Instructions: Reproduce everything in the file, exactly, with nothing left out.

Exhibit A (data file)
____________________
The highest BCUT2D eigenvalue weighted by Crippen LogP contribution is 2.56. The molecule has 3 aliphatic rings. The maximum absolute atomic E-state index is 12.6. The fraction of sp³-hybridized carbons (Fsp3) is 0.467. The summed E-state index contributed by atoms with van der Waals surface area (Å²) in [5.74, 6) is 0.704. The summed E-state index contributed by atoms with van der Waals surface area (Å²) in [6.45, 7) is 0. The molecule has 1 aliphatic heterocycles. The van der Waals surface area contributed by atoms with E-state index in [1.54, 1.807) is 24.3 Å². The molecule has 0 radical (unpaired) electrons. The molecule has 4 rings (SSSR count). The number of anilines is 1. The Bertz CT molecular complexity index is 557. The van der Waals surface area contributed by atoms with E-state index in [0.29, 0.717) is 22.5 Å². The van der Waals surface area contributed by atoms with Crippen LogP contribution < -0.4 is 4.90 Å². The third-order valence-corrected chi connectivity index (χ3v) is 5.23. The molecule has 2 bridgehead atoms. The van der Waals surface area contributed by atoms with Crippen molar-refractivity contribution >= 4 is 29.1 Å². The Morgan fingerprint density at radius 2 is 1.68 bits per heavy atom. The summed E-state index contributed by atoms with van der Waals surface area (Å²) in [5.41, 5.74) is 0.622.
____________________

The highest BCUT2D eigenvalue weighted by Crippen LogP contribution is 2.56. The molecule has 3 aliphatic rings. The maximum absolute atomic E-state index is 12.6. The fraction of sp³-hybridized carbons (Fsp3) is 0.467. The summed E-state index contributed by atoms with van der Waals surface area (Å²) in [5.74, 6) is 0.704. The summed E-state index contributed by atoms with van der Waals surface area (Å²) in [6.45, 7) is 0. The molecule has 1 aliphatic heterocycles. The van der Waals surface area contributed by atoms with E-state index in [1.54, 1.807) is 24.3 Å². The molecule has 0 radical (unpaired) electrons. The molecule has 4 rings (SSSR count). The number of anilines is 1. The Bertz CT molecular complexity index is 557. The van der Waals surface area contributed by atoms with E-state index in [0.29, 0.717) is 22.5 Å². The van der Waals surface area contributed by atoms with Crippen LogP contribution < -0.4 is 4.90 Å². The third-order valence-corrected chi connectivity index (χ3v) is 5.23. The molecule has 2 bridgehead atoms. The van der Waals surface area contributed by atoms with Crippen molar-refractivity contribution >= 4 is 29.1 Å². The Morgan fingerprint density at radius 2 is 1.68 bits per heavy atom. The summed E-state index contributed by atoms with van der Waals surface area (Å²) in [5.41, 5.74) is 0.622.